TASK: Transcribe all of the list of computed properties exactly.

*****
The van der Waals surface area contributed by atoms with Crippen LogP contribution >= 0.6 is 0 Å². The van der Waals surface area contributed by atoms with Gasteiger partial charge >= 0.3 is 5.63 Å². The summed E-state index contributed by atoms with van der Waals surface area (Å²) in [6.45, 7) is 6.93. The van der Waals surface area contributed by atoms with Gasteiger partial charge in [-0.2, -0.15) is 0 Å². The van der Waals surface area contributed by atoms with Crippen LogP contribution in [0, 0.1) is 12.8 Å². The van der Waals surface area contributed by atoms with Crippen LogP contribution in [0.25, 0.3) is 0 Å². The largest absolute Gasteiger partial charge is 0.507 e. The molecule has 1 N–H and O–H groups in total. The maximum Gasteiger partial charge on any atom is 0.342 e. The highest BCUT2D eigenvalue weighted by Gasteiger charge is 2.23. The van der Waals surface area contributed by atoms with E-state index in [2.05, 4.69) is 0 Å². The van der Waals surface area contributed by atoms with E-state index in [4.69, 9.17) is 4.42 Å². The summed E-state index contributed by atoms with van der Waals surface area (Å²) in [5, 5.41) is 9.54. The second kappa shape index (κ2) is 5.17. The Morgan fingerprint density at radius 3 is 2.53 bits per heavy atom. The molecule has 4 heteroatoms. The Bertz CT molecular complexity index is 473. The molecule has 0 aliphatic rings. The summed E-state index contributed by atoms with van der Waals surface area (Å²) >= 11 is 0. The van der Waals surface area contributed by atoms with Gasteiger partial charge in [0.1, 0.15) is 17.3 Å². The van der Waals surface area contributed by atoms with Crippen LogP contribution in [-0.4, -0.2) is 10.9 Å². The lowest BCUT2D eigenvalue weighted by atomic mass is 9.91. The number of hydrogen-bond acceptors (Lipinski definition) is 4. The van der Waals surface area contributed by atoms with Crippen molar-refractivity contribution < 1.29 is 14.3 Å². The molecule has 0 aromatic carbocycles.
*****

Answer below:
The van der Waals surface area contributed by atoms with Crippen LogP contribution >= 0.6 is 0 Å². The van der Waals surface area contributed by atoms with Gasteiger partial charge >= 0.3 is 5.63 Å². The summed E-state index contributed by atoms with van der Waals surface area (Å²) in [6.45, 7) is 6.93. The van der Waals surface area contributed by atoms with Gasteiger partial charge in [-0.2, -0.15) is 0 Å². The van der Waals surface area contributed by atoms with Crippen LogP contribution in [0, 0.1) is 12.8 Å². The van der Waals surface area contributed by atoms with Crippen LogP contribution in [0.25, 0.3) is 0 Å². The largest absolute Gasteiger partial charge is 0.507 e. The molecule has 1 N–H and O–H groups in total. The maximum Gasteiger partial charge on any atom is 0.342 e. The highest BCUT2D eigenvalue weighted by Gasteiger charge is 2.23. The van der Waals surface area contributed by atoms with E-state index in [2.05, 4.69) is 0 Å². The van der Waals surface area contributed by atoms with E-state index in [4.69, 9.17) is 4.42 Å². The summed E-state index contributed by atoms with van der Waals surface area (Å²) in [5, 5.41) is 9.54. The second kappa shape index (κ2) is 5.17. The Morgan fingerprint density at radius 3 is 2.53 bits per heavy atom. The molecule has 4 heteroatoms. The Bertz CT molecular complexity index is 473. The molecule has 0 aliphatic rings. The summed E-state index contributed by atoms with van der Waals surface area (Å²) >= 11 is 0. The van der Waals surface area contributed by atoms with Gasteiger partial charge in [0.1, 0.15) is 17.3 Å². The van der Waals surface area contributed by atoms with Crippen LogP contribution in [-0.4, -0.2) is 10.9 Å². The lowest BCUT2D eigenvalue weighted by atomic mass is 9.91. The number of hydrogen-bond acceptors (Lipinski definition) is 4. The van der Waals surface area contributed by atoms with Crippen molar-refractivity contribution < 1.29 is 14.3 Å². The molecule has 0 aromatic carbocycles.